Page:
In my last post I covered the basics of comparing regular adjectives. Participles decline as regular adjectives when they are compared, whether they be present active (patiēns, patient) or perfect passive (apertus, open).
A related phenomenon occurs with compound adjectives ending in -dicus, -volus, and -ficus (from dīcō, volō, and faciō). These compounds in fact take the stem of their related present active participle (dīcens, volens, faciens) in place of other endings.
Most grammar textbooks will tell you that the Latin ‘to be’ has only a future active participle. On a practical level, that’s true. However, there is evidence within the Latin language of a lost present active participle. This would have been sōns, sontis. (cf. Greek ὤν).
However, this form is all but lost. We may conjecture that it existed at one time because it is stored in certain adjectives (īnsōns, innocent; absēns, absent, praesēns, present). It also appears in late Latin philosophical terminology (ēns, being; entia, the things which are). However, these were likely designed by intellectuals to reflect the present participle as it would appear, were it in use. Honestly, the same might be true of insōns, etc, but with words that old, we can’t trace their origins properly.
This post considers places where the Dative of Agent invades what would normally be constructions suitable to the Ablative of Agent.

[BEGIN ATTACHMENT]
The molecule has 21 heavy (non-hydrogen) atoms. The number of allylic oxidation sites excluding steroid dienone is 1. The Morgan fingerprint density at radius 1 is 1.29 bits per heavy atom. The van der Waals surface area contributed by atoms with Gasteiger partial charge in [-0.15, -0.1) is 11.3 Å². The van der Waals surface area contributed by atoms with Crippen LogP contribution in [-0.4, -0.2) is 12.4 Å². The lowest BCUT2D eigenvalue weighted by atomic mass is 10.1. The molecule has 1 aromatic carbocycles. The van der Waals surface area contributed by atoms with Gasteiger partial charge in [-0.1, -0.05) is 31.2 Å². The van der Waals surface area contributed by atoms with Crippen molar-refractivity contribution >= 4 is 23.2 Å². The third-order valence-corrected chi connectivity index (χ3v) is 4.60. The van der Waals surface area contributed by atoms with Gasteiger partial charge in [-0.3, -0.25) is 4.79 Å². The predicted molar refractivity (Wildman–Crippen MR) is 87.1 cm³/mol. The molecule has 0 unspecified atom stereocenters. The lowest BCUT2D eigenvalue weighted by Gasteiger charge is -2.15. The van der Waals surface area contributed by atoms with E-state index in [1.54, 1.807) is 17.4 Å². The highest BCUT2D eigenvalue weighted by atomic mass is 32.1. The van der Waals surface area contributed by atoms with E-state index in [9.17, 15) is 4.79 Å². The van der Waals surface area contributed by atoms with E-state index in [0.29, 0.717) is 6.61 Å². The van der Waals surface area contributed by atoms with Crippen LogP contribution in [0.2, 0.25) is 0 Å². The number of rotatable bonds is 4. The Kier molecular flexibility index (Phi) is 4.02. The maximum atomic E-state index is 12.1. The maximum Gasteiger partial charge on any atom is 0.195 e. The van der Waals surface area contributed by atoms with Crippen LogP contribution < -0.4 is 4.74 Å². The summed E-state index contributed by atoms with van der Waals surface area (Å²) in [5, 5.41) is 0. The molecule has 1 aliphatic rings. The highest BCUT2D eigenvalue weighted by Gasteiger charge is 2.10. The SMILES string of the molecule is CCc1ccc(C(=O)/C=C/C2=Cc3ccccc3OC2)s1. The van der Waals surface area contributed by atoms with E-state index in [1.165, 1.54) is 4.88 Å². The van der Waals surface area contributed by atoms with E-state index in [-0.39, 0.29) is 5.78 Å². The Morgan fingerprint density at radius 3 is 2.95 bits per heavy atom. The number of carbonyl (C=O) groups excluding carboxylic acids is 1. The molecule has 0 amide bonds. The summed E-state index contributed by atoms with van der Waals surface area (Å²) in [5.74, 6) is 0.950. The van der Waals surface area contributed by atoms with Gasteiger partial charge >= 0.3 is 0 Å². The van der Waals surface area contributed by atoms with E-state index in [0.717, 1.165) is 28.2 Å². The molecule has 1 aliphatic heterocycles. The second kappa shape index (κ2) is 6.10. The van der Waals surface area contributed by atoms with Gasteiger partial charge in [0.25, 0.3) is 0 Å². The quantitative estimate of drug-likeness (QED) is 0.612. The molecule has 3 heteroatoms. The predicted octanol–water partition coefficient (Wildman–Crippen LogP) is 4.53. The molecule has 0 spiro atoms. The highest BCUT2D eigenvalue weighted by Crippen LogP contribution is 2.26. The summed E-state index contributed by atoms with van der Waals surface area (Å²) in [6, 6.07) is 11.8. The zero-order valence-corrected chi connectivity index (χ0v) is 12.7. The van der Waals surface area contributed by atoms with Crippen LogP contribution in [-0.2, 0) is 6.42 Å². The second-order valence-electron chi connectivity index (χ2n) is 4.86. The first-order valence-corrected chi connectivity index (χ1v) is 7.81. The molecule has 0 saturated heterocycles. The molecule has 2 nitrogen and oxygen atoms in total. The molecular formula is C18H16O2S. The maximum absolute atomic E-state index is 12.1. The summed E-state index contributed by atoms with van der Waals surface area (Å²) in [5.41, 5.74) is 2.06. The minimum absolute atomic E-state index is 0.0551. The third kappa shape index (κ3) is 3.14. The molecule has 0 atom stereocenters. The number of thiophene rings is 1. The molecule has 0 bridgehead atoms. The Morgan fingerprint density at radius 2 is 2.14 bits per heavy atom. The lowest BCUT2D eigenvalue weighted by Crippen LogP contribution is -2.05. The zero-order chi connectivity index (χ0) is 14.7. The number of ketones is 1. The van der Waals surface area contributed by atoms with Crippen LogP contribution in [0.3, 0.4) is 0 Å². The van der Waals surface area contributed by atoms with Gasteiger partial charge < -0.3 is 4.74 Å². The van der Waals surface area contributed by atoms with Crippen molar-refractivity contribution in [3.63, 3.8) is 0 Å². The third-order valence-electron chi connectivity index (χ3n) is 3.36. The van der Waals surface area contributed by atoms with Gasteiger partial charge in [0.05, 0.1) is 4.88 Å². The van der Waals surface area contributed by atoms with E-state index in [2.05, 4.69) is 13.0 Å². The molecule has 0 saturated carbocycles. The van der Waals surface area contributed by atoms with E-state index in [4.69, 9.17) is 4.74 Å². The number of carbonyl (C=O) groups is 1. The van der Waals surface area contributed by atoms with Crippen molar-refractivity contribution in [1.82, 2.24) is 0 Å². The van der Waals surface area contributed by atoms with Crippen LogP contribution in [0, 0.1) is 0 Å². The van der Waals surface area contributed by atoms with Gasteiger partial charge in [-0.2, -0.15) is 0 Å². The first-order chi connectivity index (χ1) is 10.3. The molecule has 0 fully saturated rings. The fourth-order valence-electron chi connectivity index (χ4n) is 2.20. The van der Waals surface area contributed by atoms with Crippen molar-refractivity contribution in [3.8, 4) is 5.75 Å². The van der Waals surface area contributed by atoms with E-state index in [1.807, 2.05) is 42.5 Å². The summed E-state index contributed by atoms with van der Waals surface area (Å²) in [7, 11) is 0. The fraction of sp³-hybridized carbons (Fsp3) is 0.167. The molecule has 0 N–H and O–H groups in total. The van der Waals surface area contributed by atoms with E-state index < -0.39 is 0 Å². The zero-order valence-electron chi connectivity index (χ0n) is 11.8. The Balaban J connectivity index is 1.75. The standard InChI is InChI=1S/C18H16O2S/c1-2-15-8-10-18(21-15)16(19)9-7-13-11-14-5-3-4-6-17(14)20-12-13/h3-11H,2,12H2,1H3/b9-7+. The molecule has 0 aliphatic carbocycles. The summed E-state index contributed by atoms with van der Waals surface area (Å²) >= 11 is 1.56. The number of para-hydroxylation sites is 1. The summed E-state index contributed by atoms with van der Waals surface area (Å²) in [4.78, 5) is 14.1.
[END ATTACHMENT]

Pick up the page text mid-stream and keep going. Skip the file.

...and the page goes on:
With Passive Perfect Participles
With passive verbs, the Dative of Agent is most common with perfect passive participles, especially when these are virtually adjectival.
It has been deliberated and established by me: mihi dēlīberātum et cōnstitūtum est.
This has been provided for by you: tibi haec prōvīsa est.
The lights have made me dizzy: lūcibus cālīgātus sum.
Note that, with the final expression, lūcibus may be either Dative or an Ablative of Instrument (but not an Ablative of Agent, since there is no ā/ab). In this case, assume it’s an Ablative of Instrument, which is altogether more common, especially with something inanimate like ‘lights.’
– With Passive Verb
The Dative of Agent is not unheard of with standard passive verbs, especially with the poets.
He is not seen by anyone: nōn cernitur ūllī.
He was favored by the nymph: Nymphō fovēbātur.
The construction ‘it seems to x‘ is expressed with videor, vidērī, visus + Dative of Agent.
He seemed to me a horse with wings: mihi equis cum ālīs vidēbātur.
It seemed otherwise to the gods: dīs aliter vīsum est.
It seems to me that you are a slob: sordidus mihi vidēris.
According to AG, probāre takes a Dative of Reference, but it’s so regularly attached that it seems like a Dative of Agent. I’m not sure I buy this, but here’s what they mean:
This view was approved by both him and me: haec sententia et illī et mihi probābātur.
This plan was not approved by the majority: hōc cōnsilium plēris nōn probābātur.